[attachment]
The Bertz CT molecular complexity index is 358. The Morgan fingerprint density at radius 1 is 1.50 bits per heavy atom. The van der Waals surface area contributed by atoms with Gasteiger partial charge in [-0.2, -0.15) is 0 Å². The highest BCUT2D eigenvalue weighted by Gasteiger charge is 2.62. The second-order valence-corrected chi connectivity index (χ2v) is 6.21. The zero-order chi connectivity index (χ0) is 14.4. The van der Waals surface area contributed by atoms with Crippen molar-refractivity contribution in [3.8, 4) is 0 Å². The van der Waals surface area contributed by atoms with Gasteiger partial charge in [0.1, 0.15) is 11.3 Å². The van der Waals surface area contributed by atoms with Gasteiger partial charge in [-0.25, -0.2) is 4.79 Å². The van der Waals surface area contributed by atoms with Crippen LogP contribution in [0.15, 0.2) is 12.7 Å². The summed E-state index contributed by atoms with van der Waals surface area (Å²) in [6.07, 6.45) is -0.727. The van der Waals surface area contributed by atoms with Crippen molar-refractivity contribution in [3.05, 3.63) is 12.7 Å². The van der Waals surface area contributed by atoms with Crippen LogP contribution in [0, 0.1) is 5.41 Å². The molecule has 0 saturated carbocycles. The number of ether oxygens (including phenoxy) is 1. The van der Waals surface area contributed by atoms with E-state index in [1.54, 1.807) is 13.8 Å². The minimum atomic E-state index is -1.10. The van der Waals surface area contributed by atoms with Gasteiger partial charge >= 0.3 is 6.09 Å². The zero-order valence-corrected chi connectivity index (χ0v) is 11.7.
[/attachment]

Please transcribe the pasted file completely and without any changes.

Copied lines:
The Bertz CT molecular complexity index is 358. The Morgan fingerprint density at radius 1 is 1.50 bits per heavy atom. The van der Waals surface area contributed by atoms with Gasteiger partial charge in [-0.2, -0.15) is 0 Å². The highest BCUT2D eigenvalue weighted by Gasteiger charge is 2.62. The second-order valence-corrected chi connectivity index (χ2v) is 6.21. The zero-order chi connectivity index (χ0) is 14.4. The van der Waals surface area contributed by atoms with Crippen molar-refractivity contribution in [3.8, 4) is 0 Å². The van der Waals surface area contributed by atoms with Gasteiger partial charge in [0.1, 0.15) is 11.3 Å². The van der Waals surface area contributed by atoms with Gasteiger partial charge in [-0.25, -0.2) is 4.79 Å². The van der Waals surface area contributed by atoms with Crippen LogP contribution in [0.15, 0.2) is 12.7 Å². The summed E-state index contributed by atoms with van der Waals surface area (Å²) in [6.07, 6.45) is -0.727. The van der Waals surface area contributed by atoms with Crippen molar-refractivity contribution in [3.05, 3.63) is 12.7 Å². The van der Waals surface area contributed by atoms with Crippen LogP contribution in [0, 0.1) is 5.41 Å². The molecule has 0 saturated carbocycles. The number of ether oxygens (including phenoxy) is 1. The van der Waals surface area contributed by atoms with E-state index in [1.54, 1.807) is 13.8 Å². The minimum atomic E-state index is -1.10. The van der Waals surface area contributed by atoms with Gasteiger partial charge >= 0.3 is 6.09 Å². The zero-order valence-corrected chi connectivity index (χ0v) is 11.7.